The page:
"It really didn't start as a festival at all, it started as a kind of protest," said Nancy Rogers, chair of the Sonoma County Juneteenth Committee.
The committee was started by Santa Rosa Junior College students over half a century ago. This is the second year in a row the group's event is virtual due to the pandemic, but Rogers said the turnout this year is expected to double.
"Last year is when more African Americans started to notice here in the county Juneteenth, more white people, other people started noticing," Rogers said. "And it's mostly due to the George Floyd and the protests."
And there are in-person Juneteenth events happening in the county this year.
"There's a very, very small Black community here in Windsor and we just appreciate all the community support," said Letitia Hanke, founder of Santa Rosa-based Lime Foundation.
Hanke will speak at Windsor's first-ever Juneteenth celebration about what the day means for her.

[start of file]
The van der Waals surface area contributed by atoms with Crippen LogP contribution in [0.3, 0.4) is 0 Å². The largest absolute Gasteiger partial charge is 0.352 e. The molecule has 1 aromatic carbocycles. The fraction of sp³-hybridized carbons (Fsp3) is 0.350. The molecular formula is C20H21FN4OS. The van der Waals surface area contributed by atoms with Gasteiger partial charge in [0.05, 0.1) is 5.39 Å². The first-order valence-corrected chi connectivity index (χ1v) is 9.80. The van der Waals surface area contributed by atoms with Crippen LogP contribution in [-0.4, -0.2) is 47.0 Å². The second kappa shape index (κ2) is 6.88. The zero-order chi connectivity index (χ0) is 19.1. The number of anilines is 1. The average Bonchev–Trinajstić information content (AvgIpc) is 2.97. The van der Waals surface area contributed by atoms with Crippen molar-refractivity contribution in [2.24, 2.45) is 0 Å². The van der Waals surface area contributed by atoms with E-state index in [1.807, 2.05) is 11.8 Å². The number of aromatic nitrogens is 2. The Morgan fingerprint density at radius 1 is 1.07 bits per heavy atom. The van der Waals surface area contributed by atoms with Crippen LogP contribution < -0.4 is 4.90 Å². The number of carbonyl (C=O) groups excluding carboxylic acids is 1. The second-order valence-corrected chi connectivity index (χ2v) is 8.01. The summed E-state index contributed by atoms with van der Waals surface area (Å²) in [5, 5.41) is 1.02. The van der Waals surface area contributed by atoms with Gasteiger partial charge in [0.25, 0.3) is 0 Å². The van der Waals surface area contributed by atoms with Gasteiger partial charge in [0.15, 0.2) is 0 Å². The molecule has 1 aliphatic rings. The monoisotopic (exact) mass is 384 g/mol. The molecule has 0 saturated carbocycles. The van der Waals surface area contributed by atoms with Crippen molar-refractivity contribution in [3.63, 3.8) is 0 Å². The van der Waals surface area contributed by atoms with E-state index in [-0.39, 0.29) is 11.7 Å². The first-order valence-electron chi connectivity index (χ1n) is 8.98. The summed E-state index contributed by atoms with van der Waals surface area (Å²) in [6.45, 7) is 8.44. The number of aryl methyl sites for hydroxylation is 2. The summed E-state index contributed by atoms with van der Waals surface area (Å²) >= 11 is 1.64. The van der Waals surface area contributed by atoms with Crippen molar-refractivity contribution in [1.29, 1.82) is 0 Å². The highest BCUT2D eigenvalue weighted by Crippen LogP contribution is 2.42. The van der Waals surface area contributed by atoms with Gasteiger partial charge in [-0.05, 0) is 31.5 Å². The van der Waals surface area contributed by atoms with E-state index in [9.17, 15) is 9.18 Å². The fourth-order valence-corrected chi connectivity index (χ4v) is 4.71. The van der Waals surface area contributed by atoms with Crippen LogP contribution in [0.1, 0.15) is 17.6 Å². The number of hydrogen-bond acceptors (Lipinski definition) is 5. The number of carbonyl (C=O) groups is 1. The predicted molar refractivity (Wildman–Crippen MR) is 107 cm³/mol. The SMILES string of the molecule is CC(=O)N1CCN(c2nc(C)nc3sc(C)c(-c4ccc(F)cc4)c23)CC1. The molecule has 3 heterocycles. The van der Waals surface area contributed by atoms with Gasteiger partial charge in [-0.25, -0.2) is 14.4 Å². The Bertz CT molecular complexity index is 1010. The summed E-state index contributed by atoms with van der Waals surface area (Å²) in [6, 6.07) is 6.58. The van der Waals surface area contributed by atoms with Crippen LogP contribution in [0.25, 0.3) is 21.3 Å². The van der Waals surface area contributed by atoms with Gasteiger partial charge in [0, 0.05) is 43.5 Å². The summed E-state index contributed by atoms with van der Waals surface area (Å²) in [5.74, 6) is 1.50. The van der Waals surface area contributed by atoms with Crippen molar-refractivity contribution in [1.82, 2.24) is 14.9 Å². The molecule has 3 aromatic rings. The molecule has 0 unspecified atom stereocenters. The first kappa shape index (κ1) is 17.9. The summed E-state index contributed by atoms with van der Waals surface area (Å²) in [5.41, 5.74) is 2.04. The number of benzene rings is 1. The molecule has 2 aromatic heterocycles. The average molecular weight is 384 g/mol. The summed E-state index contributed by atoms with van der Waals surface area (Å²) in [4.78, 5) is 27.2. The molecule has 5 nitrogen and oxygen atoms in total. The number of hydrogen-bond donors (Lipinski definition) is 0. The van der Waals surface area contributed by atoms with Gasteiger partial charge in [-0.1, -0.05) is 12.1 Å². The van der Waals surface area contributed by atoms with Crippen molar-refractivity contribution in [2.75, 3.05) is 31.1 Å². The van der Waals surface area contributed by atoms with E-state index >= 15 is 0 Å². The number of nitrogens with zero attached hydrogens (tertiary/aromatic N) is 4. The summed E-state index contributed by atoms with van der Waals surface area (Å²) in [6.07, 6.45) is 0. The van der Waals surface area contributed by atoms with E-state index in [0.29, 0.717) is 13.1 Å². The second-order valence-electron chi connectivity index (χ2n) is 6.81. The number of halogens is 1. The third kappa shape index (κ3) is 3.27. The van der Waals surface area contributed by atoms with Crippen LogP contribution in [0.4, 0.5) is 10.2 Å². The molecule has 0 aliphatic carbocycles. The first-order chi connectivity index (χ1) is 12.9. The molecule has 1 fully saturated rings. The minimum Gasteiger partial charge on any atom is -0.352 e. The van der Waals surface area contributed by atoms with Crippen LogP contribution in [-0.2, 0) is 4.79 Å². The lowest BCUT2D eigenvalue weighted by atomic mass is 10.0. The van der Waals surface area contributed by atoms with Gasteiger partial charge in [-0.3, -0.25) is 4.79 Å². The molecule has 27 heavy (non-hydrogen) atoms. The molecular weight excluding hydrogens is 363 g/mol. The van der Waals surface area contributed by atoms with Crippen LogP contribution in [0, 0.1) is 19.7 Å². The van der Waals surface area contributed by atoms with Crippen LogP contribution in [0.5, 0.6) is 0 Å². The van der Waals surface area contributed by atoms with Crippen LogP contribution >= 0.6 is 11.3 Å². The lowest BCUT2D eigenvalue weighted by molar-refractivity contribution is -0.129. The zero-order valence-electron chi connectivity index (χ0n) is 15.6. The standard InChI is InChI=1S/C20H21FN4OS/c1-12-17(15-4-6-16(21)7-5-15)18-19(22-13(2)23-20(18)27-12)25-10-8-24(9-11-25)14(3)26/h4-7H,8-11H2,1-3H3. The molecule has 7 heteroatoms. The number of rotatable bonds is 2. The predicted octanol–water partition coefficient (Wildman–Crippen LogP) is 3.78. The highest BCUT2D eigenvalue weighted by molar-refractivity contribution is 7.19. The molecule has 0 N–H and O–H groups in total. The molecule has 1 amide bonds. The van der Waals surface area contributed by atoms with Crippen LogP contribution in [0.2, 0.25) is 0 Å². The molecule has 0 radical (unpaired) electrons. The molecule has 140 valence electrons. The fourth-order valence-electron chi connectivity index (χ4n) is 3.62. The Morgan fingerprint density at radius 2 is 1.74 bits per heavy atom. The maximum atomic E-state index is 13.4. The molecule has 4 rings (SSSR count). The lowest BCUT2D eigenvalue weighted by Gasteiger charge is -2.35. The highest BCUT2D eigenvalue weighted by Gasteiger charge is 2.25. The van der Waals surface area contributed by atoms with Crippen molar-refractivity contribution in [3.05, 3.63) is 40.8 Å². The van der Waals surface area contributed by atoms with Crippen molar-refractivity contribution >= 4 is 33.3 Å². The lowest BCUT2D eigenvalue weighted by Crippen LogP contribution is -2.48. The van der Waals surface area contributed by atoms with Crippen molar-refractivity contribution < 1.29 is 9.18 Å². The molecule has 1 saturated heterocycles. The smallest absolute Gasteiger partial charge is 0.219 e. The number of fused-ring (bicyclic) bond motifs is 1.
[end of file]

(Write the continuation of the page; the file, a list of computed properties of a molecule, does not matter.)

"Everyday that I can walk into a bathroom and It doesn't say whites only and I own a business and can drive and walk into a store, everyday I can do that, that is a celebration of Juneteenth," Hanke said. "I also let people know that the Black community is still fighting for equality, so even though we are celebrating not being in chains and shackles anymore, we are still fighting for equality. So, it's an ongoing battle for us."
Rogers said she hopes people come to the events to celebrate and learn about what the day means.
"We are here and we want to enjoy ourselves and listen to good music," Rogers said. "But we can never never stop knowing that the people that died and was hung and shot and suffered for us did so we can do what we are doing today."